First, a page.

How to Create and Use a Metadata Preset in Lightroom
It’s 2017 and it’s probably time you updated (or created) a Metadata Preset to add your copyright information to all your photos. In this article, you’ll learn how to edit a Metadata Preset, and how to use it when importing your photos into Lightroom.
If you want to get paid (or at least get recognition) for your photos, it’s a really great idea to include your name and contact details in your photos. You might find that doing this on a photo by photo basis (or even in batches) a bit tedious. Too much time spent dealing with metadata tends to take the fun out of photography, despite it being a necessary evil. What if there is a better way?
That way is the Metadata Preset. A Metadata Preset is a predefined set of information that gets added to all selected files from the Metadata panel, or (even better) gets added to all files upon Import. It can be extensive and specific to a job, or general to apply to all images.
Creating a Metadata Preset
Let’s create a Metadata Preset. First, go to the Metadata panel in Lightroom’s Library Module. At the top is the Preset Dropdown. From the list choose Edit Presets.
A quick look at the headers above shows the sheer amount of information that can be added to your files. While the Metadata Preset you’re going to create here is for copyright, you can create a metadata preset for a specific event with all the keywords and captions prepared in advance. Fortunately, you don’t need this level of detail for a copyright preset.
The first section you need to fill in is the IPTC Copyright section. While the Berne Convention doesn’t require a year for European copyright, it’s better to include it anyway for worldwide compatibility. Start with the copyright symbol © (Option+G on Mac, or hold down Alt and type 0169 on PC). Alternatively, copy and paste it from this article.
It’s 2017, so add this after the symbol. Add a space and then your name. This text will also be used as the Simple Text option for watermarking.
The next section is Copyright Status. There are three options here; Unknown, Copyrighted and Public Domain. Obviously, you need to choose Copyrighted. With this preset, when you open an image in Photoshop (or any other software that reads this information), the name in the title bar will include a copyright symbol, letting anyone opening know that it’s a copyrighted file.
Rights Usage Terms is your next field. If you’re keeping your images fully rights managed (people need your permission to use the photos), then enter All Rights Reserved here. If you’re using one of the Creative Commons licensing options (e.g. Non-commercial with attribution), include that here.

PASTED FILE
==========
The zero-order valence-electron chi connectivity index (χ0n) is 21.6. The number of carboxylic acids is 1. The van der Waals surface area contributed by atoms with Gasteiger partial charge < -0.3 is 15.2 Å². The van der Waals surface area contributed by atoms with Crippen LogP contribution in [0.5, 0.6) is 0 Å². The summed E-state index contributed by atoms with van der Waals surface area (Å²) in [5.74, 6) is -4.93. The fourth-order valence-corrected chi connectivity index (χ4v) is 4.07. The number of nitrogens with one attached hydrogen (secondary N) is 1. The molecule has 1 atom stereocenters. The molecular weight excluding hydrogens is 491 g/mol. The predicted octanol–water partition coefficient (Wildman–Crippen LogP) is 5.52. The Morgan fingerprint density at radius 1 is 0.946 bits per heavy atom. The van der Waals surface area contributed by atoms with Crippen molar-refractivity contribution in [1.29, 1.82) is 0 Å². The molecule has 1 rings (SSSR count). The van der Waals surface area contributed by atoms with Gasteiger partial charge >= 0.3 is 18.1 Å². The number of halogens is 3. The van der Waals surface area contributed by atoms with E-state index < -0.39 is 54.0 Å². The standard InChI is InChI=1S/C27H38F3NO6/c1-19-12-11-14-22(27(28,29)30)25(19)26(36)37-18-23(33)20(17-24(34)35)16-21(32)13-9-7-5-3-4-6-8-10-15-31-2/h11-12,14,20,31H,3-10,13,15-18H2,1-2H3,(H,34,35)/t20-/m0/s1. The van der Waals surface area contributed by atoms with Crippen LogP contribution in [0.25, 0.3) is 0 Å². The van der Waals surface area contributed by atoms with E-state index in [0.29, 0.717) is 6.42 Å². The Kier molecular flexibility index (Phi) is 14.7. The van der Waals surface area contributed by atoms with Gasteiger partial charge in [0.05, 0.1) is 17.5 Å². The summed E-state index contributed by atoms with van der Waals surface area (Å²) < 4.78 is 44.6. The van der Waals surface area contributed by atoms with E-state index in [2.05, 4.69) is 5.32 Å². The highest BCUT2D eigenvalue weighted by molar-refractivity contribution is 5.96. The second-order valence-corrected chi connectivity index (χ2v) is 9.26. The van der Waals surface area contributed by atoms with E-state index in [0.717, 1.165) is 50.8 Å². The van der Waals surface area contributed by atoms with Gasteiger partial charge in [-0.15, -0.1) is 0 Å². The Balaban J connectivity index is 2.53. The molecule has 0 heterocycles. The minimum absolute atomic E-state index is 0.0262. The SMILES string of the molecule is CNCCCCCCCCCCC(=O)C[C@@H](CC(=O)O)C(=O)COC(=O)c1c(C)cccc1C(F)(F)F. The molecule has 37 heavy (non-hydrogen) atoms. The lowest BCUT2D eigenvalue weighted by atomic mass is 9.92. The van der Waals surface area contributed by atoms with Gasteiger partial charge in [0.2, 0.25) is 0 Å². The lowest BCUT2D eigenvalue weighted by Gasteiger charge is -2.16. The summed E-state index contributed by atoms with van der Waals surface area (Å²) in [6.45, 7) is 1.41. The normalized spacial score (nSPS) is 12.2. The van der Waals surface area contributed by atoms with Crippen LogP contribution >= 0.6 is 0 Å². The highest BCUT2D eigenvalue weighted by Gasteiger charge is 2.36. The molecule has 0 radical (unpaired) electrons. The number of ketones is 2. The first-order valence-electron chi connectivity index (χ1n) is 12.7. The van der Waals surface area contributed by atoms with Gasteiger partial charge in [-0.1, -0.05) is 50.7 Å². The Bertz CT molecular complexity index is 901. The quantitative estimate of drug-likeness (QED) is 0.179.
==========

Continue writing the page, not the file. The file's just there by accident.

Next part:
The final option you have here is Copyright URL. You may have a dedicated page explaining copyright on your website. Alternatively, it could be your contact page or main website address.
The second part you should fill in is the IPTC Creator section. This includes your contact information so users can potentially connect with you to ask for permission to use your image. It’s pretty straightforward and includes your name, address, phone number, email address, and website. You absolutely should include this information.
Note: if you do not wish to put your address just put your State/Province, country and a way to contact you – email is a good option.
When you’re done, click the Presets pull-down at the top and choose “Save Current Settings as New Preset”. Give it an appropriate name, like “© 2017” and click Done. Alternatively, press Done first, then choose Save As in the dialog box that appears (below).
Name the Preset and click Create.
That’s all you need for a copyright Metadata Preset.
Apply on Import
Next, open the Import dialog. Press Shift+Control+I on PC, or Shift+Command+I on Mac. Select any option at the top center except for ADD. Go to the Apply During Import section in the right-side panel. From the Metadata Preset menu, choose the preset you just made.
Once you’ve selected a Metadata preset, Lightroom remembers this for the next time so you can just cancel out of the Import dialog. The only reasons it would change is if you select another preset, or your Lightroom Preferences get reset.
Other Uses for Metadata Presets
So that’s how you create a Metadata Preset. Remember that they are not just limited to copyright information. Starting with the copyright preset as a template (so you’re not entering this information again), you could create one for that dance show you’re shooting. You could set up the caption in the preset (e.g. Dance Show at Dance Theatreby Dance group on date month year), and include a series of appropriate keywords for the show.
If you were doing a fashion shoot, you could include the models name and model release information.
Even if you haven’t been applying Metadata Presets so far, you can still use the Filter Bar in the Lightroom Library Module to sort your images. Select a year from the Date Column, in this case, select 2017, then Ctrl/Cmd+A to select all, and from the Metadata panel, select your 2017 preset. This information will applied to all selected images.
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